Today, I tried this same technique on a sporter 7mm 93 mauser barrel. I used a case guage for 6.5 Swede on the Lee Trimmer. Again I cut another piece of aluminum from a beer can and wrapped it around the spindle to shape it. Now I could insert the aluminum shim in the bore and then insert the lightly greased case trimmer with the 6.5 Swede guage into it. It was not as tight a fit as with the 30 cal bore I had done yesterday, but acceptable to me. Like yesterday, I simply began twisting the Lee case trimmer, occassionally reapplying a light coat of grease to the muzzle area being cut and on the guage spindle. Again, when satisfied with depth of cut into the muzzle, I removed the aluminum shim from the bore, grabbed my drill with the carriage bolt and honed the muzzle of the bore till I was satisfied.

Here are a few pics of what I did.





Guys in our chat room and others wanted a range report on my muzzle crown job done with the Lee case trimmer. The rifle I shot today was the sporter 1903A03 Remington that I had cut the barrel on just behind the slot for the front sight. Don't worry, bubba had already done enough to the rifle to keep me from restoring the rifle. I just finished what he had begun by removing the cut military stock and putting it in a Boyd clearance ($20) sporter stock made for Howa 1500/Weatherby Vanguard rifles. I then dealt with the rough turned exterior of the military barrel and cold blued it with Brownell's Oxpho blue.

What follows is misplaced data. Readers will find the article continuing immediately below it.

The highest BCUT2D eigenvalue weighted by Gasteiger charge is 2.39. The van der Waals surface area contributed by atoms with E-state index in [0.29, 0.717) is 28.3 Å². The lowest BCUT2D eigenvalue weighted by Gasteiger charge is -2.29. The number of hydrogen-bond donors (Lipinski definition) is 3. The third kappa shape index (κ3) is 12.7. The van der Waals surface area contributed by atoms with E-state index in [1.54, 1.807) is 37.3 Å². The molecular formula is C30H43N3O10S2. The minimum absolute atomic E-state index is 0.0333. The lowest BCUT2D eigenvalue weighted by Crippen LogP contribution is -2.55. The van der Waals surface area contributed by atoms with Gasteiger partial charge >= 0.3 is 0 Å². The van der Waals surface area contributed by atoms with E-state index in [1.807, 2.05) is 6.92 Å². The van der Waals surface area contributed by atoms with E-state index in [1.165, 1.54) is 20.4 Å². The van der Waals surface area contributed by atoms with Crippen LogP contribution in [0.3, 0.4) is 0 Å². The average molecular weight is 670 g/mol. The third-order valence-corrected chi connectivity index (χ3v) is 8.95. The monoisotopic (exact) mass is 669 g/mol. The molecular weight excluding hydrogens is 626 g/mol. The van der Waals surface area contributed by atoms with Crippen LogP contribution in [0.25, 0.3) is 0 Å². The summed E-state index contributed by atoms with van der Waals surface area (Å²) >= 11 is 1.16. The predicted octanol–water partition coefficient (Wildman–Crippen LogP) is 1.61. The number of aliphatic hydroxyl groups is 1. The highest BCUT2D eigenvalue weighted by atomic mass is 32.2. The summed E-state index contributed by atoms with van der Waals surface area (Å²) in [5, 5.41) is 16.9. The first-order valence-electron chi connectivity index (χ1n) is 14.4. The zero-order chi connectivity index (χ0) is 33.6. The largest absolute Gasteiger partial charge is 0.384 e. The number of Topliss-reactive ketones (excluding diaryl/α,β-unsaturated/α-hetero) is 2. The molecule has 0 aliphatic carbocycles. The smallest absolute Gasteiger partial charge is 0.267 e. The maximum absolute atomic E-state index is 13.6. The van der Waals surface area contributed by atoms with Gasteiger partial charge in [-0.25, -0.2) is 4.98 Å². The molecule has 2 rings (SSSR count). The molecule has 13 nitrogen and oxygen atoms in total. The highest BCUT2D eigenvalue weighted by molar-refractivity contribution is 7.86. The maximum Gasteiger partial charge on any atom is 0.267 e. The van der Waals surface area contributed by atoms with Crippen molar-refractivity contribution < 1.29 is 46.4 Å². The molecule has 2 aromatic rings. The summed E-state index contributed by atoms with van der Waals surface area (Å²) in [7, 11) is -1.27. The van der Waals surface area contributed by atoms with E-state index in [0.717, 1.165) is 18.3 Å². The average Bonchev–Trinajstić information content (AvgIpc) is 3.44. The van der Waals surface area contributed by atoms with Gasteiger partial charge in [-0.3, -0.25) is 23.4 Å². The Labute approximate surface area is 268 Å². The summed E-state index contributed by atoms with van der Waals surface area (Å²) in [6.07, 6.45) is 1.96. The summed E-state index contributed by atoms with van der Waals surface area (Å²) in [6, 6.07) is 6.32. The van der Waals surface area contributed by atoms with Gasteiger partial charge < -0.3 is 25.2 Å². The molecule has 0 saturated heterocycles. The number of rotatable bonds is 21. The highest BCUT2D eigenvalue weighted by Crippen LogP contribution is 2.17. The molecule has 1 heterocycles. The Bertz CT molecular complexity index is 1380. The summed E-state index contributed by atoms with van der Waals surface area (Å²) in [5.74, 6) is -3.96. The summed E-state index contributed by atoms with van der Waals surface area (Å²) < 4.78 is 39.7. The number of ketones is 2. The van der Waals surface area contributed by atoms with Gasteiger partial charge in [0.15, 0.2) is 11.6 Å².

I had taken the rifle to the range a couple of times before using the Lee case trimmer on the muzzle. I was unhappy with how the rifle shot at 100 yards, shot groups were at least 3 inches at best. I worked on the bedding of the action a little and discovered my barrel was not free floating. So, I worked on the barrel channel in the stock and corrected it. I then used the Lee case trimmer on the muzzle. Also, I bore sighted the scope again.